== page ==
Our garden supplied during the last month: flowers and evergreens for decoration to the Horticultural Society's Exhibition, for the masonic ball, for the soiree at the presbyterian Church, for the bazaar in aid of the Wesleyan Grammer school, for the bazaar in aid of the Essendon Church, 159 kinds of Australian seeds to Edw Wilson Esq., cuttings to the Lord-Bishop of Melbourne,14 297 kinds of seeds to the Hobarton bot. Garden (of plants new to that establishment), 92 botan. specimens to Sydney public-collection, 207 species of miscellaneous seeds to Dr. Behr of St. Francisco, 45 bulbs to the University, 262 kinds of seeds to Mr Fergusen of Campden, 40 bulbs to Mr John Dallachi, 375 kinds of seeds to the Geelong bot. Garden, also 50 bulbs of different species, to Mr van der Houtte of Gent with 181 spec of Australian seeds, to Mr W. Ford of St Kilda 78 kinds of seeds, Mr C. J. La Trobe with 233 papers of seeds, to Colonel Anderson 104 kinds of seeds, to Capt Van Duyn, Commander of the "Minister Thorbecke" 40 kinds of seeds, Prof Philippi of St Iago with 227 spec. of miscellaneous seeds, Dr. W. Sonder in Hamburgh with 60 dried specimens of Australian plants, Messrs Smith & Adamson of South Yarra with cuttings, Charles Murrel 40 Reg.15 with 50 kinds of seeds, Dr. Howitt with 44 Australian seeds, the Melbourne University Garden with 364 spec of miscell. seeds, 131 kinds of shrub-& tree-seeds to the Melbourne Municipality, 28 lots of seeds and a few bulbs in exchange for gardensoil to Messrs Smith & Adamson, 50 bulbs to the bot. Garden of Sydney, the bot. garden of Petersburg with 205 Australian seeds, the bot. Garden of Moscow with 190 seeds, the bot. Garden of Geneve with 175 kinds of Australian seeds, the bot. Garden of Stockholm with 153 kinds, the bot. Garden of Halle with 138 kinds, the bot Garden of Goettingen with 129 kinds, the bot. Garden of Basel with 119 kinds, the bot Garden of Rostock with 117 kinds and the bot Garden of Florenz with 107 kinds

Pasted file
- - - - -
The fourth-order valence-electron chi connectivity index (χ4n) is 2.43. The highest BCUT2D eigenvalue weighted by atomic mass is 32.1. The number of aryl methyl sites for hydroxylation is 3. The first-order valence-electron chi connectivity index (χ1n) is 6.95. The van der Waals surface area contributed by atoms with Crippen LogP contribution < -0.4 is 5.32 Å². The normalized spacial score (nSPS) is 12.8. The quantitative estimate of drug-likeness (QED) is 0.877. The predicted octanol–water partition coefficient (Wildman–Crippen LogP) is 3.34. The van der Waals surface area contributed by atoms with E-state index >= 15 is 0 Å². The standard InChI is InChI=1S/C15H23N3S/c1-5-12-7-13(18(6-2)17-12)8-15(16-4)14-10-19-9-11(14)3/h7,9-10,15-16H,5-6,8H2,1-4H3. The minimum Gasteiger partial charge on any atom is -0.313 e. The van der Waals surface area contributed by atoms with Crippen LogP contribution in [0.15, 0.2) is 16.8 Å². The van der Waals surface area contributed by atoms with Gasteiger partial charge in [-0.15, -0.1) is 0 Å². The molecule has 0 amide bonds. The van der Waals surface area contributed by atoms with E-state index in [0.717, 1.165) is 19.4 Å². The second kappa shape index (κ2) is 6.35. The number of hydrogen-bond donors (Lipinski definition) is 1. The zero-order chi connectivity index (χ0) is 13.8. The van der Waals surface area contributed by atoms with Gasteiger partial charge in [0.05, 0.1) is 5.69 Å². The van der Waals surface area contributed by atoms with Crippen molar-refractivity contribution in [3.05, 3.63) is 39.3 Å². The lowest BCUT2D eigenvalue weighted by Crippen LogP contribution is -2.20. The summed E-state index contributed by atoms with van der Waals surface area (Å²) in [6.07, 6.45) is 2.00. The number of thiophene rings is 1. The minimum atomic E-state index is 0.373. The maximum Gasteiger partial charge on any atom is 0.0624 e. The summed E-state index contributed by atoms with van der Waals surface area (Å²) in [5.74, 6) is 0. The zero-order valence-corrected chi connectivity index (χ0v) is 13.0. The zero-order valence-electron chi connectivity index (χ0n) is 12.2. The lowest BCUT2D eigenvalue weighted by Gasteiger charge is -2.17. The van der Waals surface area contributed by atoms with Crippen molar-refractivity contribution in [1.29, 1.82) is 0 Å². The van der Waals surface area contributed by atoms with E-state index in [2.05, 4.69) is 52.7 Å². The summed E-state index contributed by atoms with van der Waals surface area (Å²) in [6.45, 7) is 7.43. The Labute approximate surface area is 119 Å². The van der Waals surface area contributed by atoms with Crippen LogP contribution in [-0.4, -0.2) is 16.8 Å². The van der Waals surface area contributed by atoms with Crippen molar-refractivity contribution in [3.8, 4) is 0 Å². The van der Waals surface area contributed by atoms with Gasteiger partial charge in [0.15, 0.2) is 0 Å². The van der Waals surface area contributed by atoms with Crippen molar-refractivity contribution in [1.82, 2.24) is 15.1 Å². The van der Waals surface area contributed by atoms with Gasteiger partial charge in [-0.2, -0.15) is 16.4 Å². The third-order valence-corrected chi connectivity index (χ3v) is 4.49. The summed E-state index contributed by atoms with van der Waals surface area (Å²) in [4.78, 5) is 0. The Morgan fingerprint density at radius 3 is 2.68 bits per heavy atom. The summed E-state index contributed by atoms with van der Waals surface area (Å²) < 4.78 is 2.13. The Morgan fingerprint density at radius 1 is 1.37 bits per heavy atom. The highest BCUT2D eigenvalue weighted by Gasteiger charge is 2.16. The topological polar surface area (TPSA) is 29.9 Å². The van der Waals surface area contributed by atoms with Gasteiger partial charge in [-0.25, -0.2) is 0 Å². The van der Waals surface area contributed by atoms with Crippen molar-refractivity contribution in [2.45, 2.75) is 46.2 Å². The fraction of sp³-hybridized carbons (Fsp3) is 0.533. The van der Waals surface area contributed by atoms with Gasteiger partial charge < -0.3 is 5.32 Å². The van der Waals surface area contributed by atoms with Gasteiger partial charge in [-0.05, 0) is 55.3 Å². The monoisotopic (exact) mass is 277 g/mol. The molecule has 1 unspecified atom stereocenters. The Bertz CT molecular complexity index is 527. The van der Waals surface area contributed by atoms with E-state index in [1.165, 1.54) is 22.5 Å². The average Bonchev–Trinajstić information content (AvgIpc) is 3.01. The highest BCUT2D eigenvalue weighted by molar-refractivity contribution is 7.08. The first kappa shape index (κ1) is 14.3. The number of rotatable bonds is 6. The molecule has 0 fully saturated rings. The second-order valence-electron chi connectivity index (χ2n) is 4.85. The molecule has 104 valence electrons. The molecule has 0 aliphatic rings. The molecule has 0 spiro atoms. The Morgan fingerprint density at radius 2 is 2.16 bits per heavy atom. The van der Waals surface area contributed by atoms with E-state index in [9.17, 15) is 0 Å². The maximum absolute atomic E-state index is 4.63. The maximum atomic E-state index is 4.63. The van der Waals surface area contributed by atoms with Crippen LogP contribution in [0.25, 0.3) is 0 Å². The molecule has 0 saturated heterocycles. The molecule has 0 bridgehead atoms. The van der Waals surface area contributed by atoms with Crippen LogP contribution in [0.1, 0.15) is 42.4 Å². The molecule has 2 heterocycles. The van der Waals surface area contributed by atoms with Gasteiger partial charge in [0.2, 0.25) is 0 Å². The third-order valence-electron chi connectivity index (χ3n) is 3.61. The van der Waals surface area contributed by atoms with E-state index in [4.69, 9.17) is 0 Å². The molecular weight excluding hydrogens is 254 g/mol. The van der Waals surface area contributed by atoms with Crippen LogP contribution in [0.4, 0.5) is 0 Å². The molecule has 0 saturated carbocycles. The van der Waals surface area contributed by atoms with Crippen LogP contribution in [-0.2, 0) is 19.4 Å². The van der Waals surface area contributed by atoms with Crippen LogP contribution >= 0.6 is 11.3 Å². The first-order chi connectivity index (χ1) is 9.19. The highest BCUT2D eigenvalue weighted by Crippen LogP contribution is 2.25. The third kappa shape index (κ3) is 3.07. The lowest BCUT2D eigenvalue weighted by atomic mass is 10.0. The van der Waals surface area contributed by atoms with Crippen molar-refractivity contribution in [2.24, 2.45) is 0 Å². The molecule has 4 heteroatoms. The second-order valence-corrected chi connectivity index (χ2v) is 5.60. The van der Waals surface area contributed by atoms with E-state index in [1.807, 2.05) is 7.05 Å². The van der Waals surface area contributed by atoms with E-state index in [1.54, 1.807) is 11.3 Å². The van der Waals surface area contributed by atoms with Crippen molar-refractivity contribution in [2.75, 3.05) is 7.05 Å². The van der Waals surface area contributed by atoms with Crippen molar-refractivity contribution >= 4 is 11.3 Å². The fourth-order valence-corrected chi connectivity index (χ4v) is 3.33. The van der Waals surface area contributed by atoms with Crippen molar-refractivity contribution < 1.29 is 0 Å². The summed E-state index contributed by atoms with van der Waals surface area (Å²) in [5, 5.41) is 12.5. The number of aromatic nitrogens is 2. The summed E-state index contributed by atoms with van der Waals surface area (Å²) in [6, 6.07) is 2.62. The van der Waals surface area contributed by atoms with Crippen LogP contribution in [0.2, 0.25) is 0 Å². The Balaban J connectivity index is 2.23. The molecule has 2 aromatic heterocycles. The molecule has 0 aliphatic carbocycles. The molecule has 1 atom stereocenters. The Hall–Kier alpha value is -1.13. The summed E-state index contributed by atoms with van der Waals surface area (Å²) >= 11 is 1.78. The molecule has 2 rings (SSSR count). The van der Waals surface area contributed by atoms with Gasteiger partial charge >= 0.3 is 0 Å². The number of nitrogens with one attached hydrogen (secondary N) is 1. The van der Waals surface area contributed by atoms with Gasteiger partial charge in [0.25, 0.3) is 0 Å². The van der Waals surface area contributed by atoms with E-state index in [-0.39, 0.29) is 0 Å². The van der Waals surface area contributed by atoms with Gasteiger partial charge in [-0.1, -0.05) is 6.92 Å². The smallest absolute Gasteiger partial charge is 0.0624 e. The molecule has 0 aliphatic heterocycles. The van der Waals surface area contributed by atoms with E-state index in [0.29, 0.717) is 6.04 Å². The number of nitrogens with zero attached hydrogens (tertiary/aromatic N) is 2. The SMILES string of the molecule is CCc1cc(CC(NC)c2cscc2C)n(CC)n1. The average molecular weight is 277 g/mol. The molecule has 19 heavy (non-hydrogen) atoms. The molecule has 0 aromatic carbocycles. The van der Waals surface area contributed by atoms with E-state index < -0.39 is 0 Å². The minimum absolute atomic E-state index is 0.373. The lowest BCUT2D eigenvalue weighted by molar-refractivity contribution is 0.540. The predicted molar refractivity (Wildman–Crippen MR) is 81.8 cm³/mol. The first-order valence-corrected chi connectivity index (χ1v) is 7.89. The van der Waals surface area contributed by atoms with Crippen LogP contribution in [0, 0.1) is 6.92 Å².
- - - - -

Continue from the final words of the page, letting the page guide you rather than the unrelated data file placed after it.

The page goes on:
Two Wardian Cases with 27 and 28 living plants were shipped to Mr Wilkinson, Gardener at Nelson, N. Zealand pr "Marchioness", one Wardian Case with living plants to the Sydney bot Garden pr H.M.S. "Iris" and one case with plants and seeds to Professor Asa Gray of Boston via Liverpool, "pr "Red Jacket"